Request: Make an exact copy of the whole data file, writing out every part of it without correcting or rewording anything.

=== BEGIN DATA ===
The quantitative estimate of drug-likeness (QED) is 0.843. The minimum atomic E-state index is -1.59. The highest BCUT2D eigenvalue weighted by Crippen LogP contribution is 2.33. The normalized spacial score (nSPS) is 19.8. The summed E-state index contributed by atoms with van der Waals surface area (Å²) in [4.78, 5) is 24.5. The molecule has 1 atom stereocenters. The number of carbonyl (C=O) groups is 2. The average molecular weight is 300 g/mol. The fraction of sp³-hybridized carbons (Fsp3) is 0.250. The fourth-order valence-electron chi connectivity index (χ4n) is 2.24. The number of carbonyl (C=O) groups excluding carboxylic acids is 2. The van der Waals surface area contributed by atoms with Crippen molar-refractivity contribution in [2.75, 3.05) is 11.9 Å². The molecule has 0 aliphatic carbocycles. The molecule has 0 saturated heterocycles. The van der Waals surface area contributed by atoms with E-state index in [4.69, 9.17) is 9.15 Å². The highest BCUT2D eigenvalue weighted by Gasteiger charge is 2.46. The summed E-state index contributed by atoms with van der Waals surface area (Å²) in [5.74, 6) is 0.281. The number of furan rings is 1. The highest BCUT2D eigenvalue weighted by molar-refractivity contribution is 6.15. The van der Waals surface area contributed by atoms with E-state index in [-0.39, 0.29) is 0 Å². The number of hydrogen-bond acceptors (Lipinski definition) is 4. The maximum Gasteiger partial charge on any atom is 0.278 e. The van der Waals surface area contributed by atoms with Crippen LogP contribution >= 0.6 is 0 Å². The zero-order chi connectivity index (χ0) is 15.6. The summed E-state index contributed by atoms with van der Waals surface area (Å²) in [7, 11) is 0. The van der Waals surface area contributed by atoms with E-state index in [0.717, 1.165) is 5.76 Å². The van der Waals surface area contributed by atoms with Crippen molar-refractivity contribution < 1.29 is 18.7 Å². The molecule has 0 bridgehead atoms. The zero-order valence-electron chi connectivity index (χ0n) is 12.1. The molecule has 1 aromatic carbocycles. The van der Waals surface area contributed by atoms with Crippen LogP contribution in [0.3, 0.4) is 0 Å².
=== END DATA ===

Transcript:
The quantitative estimate of drug-likeness (QED) is 0.843. The minimum atomic E-state index is -1.59. The highest BCUT2D eigenvalue weighted by Crippen LogP contribution is 2.33. The normalized spacial score (nSPS) is 19.8. The summed E-state index contributed by atoms with van der Waals surface area (Å²) in [4.78, 5) is 24.5. The molecule has 1 atom stereocenters. The number of carbonyl (C=O) groups is 2. The average molecular weight is 300 g/mol. The fraction of sp³-hybridized carbons (Fsp3) is 0.250. The fourth-order valence-electron chi connectivity index (χ4n) is 2.24. The number of carbonyl (C=O) groups excluding carboxylic acids is 2. The van der Waals surface area contributed by atoms with Crippen molar-refractivity contribution in [2.75, 3.05) is 11.9 Å². The molecule has 0 aliphatic carbocycles. The molecule has 0 saturated heterocycles. The van der Waals surface area contributed by atoms with E-state index in [4.69, 9.17) is 9.15 Å². The highest BCUT2D eigenvalue weighted by Gasteiger charge is 2.46. The summed E-state index contributed by atoms with van der Waals surface area (Å²) in [5.74, 6) is 0.281. The number of furan rings is 1. The highest BCUT2D eigenvalue weighted by molar-refractivity contribution is 6.15. The van der Waals surface area contributed by atoms with E-state index in [-0.39, 0.29) is 0 Å². The number of hydrogen-bond acceptors (Lipinski definition) is 4. The maximum Gasteiger partial charge on any atom is 0.278 e. The van der Waals surface area contributed by atoms with Crippen LogP contribution >= 0.6 is 0 Å². The zero-order chi connectivity index (χ0) is 15.6. The summed E-state index contributed by atoms with van der Waals surface area (Å²) in [7, 11) is 0. The van der Waals surface area contributed by atoms with E-state index in [0.717, 1.165) is 5.76 Å². The van der Waals surface area contributed by atoms with Crippen molar-refractivity contribution < 1.29 is 18.7 Å². The molecule has 0 bridgehead atoms. The zero-order valence-electron chi connectivity index (χ0n) is 12.1. The molecule has 1 aromatic carbocycles. The van der Waals surface area contributed by atoms with Crippen LogP contribution in [0.3, 0.4) is 0 Å².